I have no history of iron deficiency or anemia. The more I thought about it, the more I thought of a possible cause. I have been donating blood on a regular basis for the last several years at a local bloodmobile. After the first few times, I was turned away because my iron level was found to be too low. Next blood drive, no problem. The latest was another story. The staff nurse pricked my finger and told me my iron was too low but then said something along these lines, “Oh, let me get so and so, she can always get the proper reading.” Just like that, my iron level was high enough to donate, which I did. When I asked how that could be, she said, “She knows how to get the proper reading, she has to poke a little deeper.” Hmm.

My doctor now thinks that donating blood could be the reason for my iron-deficient anemia. She was shocked to learn that the staff in the bloodmobile neglected to suggest I contact my doctor and blatantly manipulated the results to make me eligible to donate blood.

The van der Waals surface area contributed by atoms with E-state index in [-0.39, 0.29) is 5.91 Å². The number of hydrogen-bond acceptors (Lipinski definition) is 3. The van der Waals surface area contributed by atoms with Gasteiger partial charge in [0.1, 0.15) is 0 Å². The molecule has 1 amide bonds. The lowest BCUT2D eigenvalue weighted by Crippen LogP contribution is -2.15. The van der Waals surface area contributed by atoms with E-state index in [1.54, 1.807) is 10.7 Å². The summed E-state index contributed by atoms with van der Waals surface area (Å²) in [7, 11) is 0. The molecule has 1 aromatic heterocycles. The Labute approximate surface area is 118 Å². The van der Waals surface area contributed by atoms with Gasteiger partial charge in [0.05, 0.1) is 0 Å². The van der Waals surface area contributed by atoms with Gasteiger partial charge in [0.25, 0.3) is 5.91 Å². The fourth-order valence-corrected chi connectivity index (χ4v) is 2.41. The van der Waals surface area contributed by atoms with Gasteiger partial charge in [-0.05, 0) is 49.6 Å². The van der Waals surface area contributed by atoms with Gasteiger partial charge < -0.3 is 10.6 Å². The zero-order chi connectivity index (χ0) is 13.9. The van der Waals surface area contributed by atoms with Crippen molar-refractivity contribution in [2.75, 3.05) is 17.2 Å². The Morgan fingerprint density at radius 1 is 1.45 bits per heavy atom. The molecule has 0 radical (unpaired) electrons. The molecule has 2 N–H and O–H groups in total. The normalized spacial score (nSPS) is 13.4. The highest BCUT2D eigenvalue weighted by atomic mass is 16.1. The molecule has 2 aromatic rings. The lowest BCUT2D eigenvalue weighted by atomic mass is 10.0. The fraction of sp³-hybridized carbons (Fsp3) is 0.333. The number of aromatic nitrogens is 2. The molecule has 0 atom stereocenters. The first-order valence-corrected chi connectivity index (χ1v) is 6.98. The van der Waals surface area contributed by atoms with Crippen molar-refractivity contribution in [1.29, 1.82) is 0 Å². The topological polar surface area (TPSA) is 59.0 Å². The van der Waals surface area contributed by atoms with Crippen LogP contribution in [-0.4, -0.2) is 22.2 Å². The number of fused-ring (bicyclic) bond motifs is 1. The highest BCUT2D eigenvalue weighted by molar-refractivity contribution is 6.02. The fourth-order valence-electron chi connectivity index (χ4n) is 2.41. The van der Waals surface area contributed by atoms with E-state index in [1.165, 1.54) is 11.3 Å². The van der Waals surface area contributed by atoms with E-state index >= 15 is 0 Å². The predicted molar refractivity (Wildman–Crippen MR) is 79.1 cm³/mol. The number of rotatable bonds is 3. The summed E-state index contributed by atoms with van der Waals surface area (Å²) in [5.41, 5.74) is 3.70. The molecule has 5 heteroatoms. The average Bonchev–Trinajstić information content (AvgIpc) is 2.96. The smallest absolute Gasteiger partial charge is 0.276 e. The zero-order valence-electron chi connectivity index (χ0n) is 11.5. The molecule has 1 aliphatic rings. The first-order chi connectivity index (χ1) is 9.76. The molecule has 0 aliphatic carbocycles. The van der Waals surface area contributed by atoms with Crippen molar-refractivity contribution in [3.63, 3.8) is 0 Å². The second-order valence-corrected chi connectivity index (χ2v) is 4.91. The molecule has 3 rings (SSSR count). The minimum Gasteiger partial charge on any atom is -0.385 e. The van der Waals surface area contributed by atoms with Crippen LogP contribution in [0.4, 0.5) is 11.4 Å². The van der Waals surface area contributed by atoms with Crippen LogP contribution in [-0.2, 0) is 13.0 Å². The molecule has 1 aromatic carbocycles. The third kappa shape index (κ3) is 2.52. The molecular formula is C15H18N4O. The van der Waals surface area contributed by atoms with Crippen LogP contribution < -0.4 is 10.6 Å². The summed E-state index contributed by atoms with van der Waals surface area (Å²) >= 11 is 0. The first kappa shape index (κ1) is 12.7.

Is it my responsibility to alert the teaching hospital that operates these blood drives? I feel horrible that someone has possibly been given my iron-deficient blood. Maura Toomey, Brookline, Mass.

My response: First, these two statements seem to contradict each other: “I have no history of iron deficiency or anemia” and “I was turned away because my iron level was found to be too low.”

Second, all you asked was if it was your responsibility to alert. Whether others consider something your responsibility seems a question of opinion on an abstract concept.

I’m going to digress from answering the question to wonder why you wouldn’t contact them, independent of others’ opinions. I see no downside to contacting them and the potential for what seems clear to improve others’ lives. Are you concerned you will suffer by contacting them or make the nurses look bad?

This is why I teach skills instead of abstract philosophy. Then you see the issue not as something to debate about without acting but as an opportunity to act and help people. If you don’t have skills, you miss opportunities to connect with people and help solve their problems. Even if you don’t have the skills, you could ask your doctor to contact the hospital, keeping your identity confidential.

How does a newspaper columnist’s opinion on responsibility help the people receiving the iron-poor blood, except through influencing your behavior, which learning skills would have done directly?